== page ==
The training day wasn't all that boring, despite the fact that my familiarity with IT made it exceptionally easy to grasp what was going on. The whole idea is to create a "virtual learning environment" where teachers can place resources for pupils in an easily accessible location, give and receive assigments, share resources with others, and give marks and feedback. Really, it simply about using a standardized data storage system that is more user friendly. I pretty much just spent the day getting familiar with a new interface.
Yes, an easy day with pay away from the kids who just want to play.
And the lunch catering was actually pretty decent, too!
The training session ended about a half an hour before the school day would've. The other teacher dropped me off at the train station and then headed on her way home - no point for her to head back into school. And there really wasn't any point for me, either, as it was now afternoon registeration and neither of us were actually expected back. The only nagging thing was that I had arranged some afterschool detentions that should've been seen to, but the other teacher's comments regarding doing so still rung clear in my mind:
"You're going to go back for THAT?!? Listen, all the kids will know that you're away today; how many of the one you're expecting do you think will actually show up?"
Fair enough! That sound argument had me about five minutes walk from my flat as the final pips rang for the school. *grin*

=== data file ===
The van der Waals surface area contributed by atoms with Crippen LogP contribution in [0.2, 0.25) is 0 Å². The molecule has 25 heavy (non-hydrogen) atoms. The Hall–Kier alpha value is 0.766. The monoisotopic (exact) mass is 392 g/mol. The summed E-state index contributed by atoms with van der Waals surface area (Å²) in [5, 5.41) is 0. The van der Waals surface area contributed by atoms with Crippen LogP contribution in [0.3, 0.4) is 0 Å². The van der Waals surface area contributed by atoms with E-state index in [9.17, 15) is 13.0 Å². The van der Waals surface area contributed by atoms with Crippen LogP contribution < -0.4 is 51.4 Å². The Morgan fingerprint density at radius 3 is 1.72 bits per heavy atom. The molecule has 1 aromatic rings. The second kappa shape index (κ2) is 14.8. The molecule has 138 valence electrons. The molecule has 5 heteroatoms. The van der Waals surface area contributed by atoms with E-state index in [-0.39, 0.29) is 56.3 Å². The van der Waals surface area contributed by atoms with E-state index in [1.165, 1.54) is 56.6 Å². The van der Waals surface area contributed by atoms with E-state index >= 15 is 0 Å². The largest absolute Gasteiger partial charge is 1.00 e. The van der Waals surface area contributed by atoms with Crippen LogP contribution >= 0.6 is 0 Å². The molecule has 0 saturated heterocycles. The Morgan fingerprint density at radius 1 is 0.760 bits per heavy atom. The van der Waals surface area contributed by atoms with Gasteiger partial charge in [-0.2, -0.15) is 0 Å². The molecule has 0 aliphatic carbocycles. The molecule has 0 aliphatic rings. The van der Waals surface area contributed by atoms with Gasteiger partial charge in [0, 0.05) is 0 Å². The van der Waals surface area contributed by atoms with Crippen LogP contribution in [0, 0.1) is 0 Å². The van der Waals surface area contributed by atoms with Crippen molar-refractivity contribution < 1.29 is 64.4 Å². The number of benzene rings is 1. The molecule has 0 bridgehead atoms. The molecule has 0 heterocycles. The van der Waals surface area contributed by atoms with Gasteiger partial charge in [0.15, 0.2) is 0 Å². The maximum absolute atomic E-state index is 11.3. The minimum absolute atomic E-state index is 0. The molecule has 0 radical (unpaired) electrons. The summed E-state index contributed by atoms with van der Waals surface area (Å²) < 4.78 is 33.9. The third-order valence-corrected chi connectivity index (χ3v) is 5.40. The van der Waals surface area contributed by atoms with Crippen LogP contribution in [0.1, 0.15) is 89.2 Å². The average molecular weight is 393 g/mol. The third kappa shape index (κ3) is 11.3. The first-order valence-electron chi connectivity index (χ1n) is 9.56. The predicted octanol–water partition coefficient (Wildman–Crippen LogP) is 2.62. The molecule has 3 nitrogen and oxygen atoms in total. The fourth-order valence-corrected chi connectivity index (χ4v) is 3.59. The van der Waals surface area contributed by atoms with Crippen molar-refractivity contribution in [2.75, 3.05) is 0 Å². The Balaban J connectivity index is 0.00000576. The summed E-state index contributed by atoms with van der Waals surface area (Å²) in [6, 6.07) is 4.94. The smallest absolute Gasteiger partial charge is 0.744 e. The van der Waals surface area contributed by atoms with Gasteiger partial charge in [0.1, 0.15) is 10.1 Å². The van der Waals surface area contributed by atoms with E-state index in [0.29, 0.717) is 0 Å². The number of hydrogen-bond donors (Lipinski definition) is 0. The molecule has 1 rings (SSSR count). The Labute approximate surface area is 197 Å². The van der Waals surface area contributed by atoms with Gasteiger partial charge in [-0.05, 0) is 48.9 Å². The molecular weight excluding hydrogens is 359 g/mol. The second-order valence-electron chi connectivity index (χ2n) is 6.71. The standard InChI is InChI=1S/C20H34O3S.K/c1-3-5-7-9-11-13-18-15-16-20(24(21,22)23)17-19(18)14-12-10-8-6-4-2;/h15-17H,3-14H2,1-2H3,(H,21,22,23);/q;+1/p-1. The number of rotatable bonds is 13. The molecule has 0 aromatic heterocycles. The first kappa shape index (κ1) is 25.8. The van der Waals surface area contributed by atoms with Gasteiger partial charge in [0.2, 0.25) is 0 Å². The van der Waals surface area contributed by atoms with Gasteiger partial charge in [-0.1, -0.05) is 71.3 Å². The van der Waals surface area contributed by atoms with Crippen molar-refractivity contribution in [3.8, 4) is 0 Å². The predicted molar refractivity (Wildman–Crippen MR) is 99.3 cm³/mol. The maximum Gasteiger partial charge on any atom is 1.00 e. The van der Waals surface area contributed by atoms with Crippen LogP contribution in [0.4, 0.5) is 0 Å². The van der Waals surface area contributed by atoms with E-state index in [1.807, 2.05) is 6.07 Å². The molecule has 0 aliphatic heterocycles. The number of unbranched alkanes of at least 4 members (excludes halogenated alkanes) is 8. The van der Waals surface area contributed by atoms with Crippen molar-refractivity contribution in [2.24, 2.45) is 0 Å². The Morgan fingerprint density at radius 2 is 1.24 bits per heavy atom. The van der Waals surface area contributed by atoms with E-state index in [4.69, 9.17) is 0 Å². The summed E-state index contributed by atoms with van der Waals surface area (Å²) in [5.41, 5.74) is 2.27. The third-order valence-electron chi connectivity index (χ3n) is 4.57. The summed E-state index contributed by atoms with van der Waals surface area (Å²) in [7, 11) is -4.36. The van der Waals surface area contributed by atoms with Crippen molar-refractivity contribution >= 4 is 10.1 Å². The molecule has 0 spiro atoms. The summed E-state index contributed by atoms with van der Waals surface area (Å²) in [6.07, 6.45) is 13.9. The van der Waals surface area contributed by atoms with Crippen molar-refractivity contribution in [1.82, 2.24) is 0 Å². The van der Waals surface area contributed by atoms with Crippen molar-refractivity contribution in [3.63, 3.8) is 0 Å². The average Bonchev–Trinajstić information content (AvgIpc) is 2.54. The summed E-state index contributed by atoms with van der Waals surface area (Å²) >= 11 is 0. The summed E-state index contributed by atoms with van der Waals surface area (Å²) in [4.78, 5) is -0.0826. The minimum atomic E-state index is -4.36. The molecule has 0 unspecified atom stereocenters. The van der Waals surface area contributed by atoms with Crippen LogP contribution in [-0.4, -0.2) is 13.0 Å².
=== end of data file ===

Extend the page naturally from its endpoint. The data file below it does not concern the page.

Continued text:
Yep, a very relaxed day indeed.
And I get another one the week after next!
We explained that we were just looking and, as she was rather cute, we carried on the conversation a bit further into the topic of lobsters and the cooking of them.
She told us about how she learned to make lobsters "go to sleep," before putting them in the pot, as she felt uncomfortable just putting them in whilst still moving about. This involved curling the lobster's tail under itself and stroking it until it stops moving.
"Dwayne," I asked, "if I remember correctly, those tiny paddle-like legs on the underside of a lobster's tail are its gills, are they not?" Being a brighter fellow than myself, with a biochem degree to prove it, I can usually count on him to at least have an educated guess about such things.
"Yep," he affirmed, just moments before sprouting a wicked grin, showing that he just realized the implications of the situation.
Alas, the poor cherubic store clerk's face flooded with dismay when I asked her, "Did you realize that, when you curl the lobster's tail under like that, you're effectively suffocating the lobster to death before plunking it in?"